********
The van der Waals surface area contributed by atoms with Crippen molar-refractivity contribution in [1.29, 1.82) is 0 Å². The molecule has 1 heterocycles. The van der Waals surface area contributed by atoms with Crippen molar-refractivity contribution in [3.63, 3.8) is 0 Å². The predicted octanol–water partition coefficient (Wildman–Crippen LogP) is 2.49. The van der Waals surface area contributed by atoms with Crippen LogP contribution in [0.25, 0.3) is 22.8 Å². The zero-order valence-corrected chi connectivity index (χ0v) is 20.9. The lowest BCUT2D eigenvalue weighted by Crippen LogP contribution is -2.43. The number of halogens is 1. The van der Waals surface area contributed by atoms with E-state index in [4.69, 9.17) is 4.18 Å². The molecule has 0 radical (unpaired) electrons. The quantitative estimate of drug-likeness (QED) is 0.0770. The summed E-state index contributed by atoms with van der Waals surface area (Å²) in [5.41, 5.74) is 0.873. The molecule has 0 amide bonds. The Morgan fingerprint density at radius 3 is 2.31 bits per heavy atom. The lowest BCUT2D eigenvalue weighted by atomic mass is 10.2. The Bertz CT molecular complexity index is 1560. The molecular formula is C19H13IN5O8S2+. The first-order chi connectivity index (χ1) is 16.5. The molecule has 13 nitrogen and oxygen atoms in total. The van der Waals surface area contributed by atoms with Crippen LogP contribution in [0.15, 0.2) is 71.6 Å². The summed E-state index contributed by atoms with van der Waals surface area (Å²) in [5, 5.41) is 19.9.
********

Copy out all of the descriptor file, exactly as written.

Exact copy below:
The van der Waals surface area contributed by atoms with Crippen molar-refractivity contribution in [1.29, 1.82) is 0 Å². The molecule has 1 heterocycles. The van der Waals surface area contributed by atoms with Crippen molar-refractivity contribution in [3.63, 3.8) is 0 Å². The predicted octanol–water partition coefficient (Wildman–Crippen LogP) is 2.49. The van der Waals surface area contributed by atoms with Crippen LogP contribution in [0.25, 0.3) is 22.8 Å². The zero-order valence-corrected chi connectivity index (χ0v) is 20.9. The lowest BCUT2D eigenvalue weighted by Crippen LogP contribution is -2.43. The number of halogens is 1. The van der Waals surface area contributed by atoms with E-state index in [4.69, 9.17) is 4.18 Å². The molecule has 0 radical (unpaired) electrons. The quantitative estimate of drug-likeness (QED) is 0.0770. The summed E-state index contributed by atoms with van der Waals surface area (Å²) in [5.41, 5.74) is 0.873. The molecule has 0 amide bonds. The Morgan fingerprint density at radius 3 is 2.31 bits per heavy atom. The lowest BCUT2D eigenvalue weighted by atomic mass is 10.2. The Bertz CT molecular complexity index is 1560. The molecular formula is C19H13IN5O8S2+. The first-order chi connectivity index (χ1) is 16.5. The molecule has 13 nitrogen and oxygen atoms in total. The van der Waals surface area contributed by atoms with Crippen LogP contribution in [0.15, 0.2) is 71.6 Å². The summed E-state index contributed by atoms with van der Waals surface area (Å²) in [5, 5.41) is 19.9.